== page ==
The British Columbia and federal governments have agreed to a joint meeting with the Gitxsan and Wet’suwet’en hereditary chiefs
Premier John Horgan has written to the chiefs agreeing to the talks, in part, to remove a CN Rail line blockade near New Hazelton currently blocking all shipments to the Port of Prince Rupert.
“I understand that on receipt of this letter and a similar commitment from Canada, the blockade of the CN line will be removed to allow for a period of calm and peaceful dialogue,” reads the letter sent to Gitxsan Hereditary Chief Norman Stephens.
The province has agreed to send Indigenous Relations Minister Scott Fraser to the meeting.
The Prime Minister’s Office has agreed to send federal Minister of Crown–Indigenous Relations Carolyn Bennett to the meeting. The details are still being worked out on when the meeting will take place.
The meeting is also set to discuss “how the current impasse over pipeline development arose, to discuss the current situation and to seek a process that avoids such situations in the future.”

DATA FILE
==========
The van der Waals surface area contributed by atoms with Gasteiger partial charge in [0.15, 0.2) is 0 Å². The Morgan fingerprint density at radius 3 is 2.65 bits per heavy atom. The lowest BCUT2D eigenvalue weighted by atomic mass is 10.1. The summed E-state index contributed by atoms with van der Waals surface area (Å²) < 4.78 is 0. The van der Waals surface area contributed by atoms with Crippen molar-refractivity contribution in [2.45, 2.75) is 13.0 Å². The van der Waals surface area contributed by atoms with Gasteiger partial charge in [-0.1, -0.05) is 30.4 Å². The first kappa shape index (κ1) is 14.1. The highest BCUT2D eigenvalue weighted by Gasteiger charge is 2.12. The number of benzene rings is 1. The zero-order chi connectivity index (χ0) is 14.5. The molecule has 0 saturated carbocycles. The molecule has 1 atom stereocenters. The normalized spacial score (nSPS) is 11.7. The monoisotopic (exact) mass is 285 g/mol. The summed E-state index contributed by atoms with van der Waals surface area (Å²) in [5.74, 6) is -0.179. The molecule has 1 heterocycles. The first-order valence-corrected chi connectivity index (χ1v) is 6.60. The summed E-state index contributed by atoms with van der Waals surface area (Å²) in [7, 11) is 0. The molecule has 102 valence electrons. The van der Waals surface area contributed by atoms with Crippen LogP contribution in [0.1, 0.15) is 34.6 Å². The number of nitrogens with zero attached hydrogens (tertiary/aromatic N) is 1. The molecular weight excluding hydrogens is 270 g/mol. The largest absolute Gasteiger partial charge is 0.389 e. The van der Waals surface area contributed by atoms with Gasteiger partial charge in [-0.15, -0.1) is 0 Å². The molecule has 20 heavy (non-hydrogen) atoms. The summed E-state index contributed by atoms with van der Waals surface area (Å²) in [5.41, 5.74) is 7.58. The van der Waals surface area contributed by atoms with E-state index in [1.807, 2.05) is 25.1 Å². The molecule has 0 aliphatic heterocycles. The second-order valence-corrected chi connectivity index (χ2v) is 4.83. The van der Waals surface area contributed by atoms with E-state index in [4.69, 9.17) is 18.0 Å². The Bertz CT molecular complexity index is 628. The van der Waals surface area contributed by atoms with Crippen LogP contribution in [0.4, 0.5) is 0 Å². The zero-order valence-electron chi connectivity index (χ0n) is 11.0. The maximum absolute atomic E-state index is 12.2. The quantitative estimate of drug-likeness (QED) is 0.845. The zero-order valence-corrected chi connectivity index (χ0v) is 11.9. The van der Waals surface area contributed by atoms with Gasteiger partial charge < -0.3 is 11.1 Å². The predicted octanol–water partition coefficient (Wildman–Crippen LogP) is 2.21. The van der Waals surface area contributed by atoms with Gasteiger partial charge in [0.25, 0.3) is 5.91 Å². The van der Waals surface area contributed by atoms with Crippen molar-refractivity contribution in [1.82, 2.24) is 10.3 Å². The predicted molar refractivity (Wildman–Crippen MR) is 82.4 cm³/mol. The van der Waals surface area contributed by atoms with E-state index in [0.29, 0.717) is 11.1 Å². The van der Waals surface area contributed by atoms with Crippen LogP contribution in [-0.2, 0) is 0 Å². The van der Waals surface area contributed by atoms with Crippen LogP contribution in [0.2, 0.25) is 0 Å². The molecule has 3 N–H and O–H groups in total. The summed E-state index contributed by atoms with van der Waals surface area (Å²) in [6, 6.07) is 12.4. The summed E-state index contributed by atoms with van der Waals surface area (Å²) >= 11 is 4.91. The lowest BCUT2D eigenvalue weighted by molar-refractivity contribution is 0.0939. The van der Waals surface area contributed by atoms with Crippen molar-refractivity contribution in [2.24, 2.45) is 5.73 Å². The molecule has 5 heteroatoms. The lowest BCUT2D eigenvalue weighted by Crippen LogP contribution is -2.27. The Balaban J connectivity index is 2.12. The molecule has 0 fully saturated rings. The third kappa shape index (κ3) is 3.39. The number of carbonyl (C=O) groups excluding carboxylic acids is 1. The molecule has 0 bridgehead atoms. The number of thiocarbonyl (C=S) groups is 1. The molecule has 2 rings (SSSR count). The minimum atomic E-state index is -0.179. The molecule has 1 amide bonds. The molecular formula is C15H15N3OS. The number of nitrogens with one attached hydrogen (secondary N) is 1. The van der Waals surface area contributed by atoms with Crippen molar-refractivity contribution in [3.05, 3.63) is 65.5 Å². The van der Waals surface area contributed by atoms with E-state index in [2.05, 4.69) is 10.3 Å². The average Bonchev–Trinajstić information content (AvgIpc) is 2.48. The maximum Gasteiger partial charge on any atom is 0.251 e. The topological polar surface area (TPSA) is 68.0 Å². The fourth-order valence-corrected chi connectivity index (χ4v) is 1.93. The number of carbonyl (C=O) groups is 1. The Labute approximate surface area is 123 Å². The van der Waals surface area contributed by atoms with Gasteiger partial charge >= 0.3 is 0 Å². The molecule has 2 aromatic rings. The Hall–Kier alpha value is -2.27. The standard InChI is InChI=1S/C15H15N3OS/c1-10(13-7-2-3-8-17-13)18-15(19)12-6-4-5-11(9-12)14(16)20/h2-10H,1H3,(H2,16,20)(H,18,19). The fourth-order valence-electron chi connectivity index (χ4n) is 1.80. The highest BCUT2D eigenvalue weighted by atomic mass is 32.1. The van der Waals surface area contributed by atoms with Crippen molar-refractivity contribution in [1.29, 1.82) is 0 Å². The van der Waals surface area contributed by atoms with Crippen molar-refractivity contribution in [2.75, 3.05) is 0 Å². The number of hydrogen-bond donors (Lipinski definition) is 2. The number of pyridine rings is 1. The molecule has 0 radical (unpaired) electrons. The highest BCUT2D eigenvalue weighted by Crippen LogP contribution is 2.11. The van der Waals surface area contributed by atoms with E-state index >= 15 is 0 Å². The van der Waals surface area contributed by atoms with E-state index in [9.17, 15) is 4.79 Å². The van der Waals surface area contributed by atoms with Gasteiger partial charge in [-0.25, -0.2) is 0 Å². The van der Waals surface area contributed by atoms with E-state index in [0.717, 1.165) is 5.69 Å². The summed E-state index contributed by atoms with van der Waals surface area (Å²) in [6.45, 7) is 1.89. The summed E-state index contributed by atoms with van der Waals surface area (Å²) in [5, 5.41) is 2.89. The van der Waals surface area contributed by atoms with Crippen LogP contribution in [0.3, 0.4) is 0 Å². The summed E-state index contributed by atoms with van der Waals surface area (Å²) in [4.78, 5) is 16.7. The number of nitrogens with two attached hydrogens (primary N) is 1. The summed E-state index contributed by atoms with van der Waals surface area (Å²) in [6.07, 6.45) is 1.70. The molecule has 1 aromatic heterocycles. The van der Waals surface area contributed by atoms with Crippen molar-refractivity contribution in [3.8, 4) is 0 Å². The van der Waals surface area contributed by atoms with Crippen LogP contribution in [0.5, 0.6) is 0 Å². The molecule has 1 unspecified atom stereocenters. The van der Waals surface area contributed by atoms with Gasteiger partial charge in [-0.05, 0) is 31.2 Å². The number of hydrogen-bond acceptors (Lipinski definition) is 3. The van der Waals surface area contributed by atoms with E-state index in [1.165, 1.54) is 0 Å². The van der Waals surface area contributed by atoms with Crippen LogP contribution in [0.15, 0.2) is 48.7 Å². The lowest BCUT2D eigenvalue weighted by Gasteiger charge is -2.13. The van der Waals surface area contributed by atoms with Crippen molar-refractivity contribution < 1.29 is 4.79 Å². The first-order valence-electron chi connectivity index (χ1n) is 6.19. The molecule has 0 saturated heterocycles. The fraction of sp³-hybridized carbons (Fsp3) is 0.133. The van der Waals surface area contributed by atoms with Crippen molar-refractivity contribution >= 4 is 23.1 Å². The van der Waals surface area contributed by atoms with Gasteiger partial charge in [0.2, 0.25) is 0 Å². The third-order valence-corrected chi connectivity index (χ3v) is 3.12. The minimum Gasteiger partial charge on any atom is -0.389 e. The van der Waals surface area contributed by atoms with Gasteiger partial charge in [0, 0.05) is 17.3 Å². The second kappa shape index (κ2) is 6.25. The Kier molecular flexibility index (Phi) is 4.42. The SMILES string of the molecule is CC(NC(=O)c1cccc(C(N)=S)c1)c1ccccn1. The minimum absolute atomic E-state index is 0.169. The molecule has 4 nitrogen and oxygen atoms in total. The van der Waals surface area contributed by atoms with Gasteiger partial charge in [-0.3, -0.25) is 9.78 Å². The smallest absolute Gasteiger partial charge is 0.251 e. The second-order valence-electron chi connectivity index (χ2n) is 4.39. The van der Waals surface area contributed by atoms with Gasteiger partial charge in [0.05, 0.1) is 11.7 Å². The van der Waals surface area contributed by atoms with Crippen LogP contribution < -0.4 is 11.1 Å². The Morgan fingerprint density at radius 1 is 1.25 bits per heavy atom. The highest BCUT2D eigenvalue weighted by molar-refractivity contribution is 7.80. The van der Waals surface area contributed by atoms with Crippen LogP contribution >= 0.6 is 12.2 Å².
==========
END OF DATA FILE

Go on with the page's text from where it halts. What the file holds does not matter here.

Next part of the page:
“There has been a request from the Wet’suwet’en for the federal government to be involved for a number of weeks now. I’m hopeful it may help the situation,” Fraser said.
A date for the meeting has not yet been set.
“Reconciliation is not only an Indigenous issue – it is a Canadian imperative and one that must involve all of us,” a statement from Bennett’s office reads.
“Our government has confirmed our participation in a joint meeting with the Wet’suwet’en and the Gitxsan leadership. Minister Bennett is working with her counterpart in British Columbia to arrange this meeting as soon as possible.”
In a news release Tuesday, CN said that hundreds of its freight train runs were canceled due to the blockade.
“The Port of Prince Rupert is effectively already shut down,” CN president JJ Ruest said.
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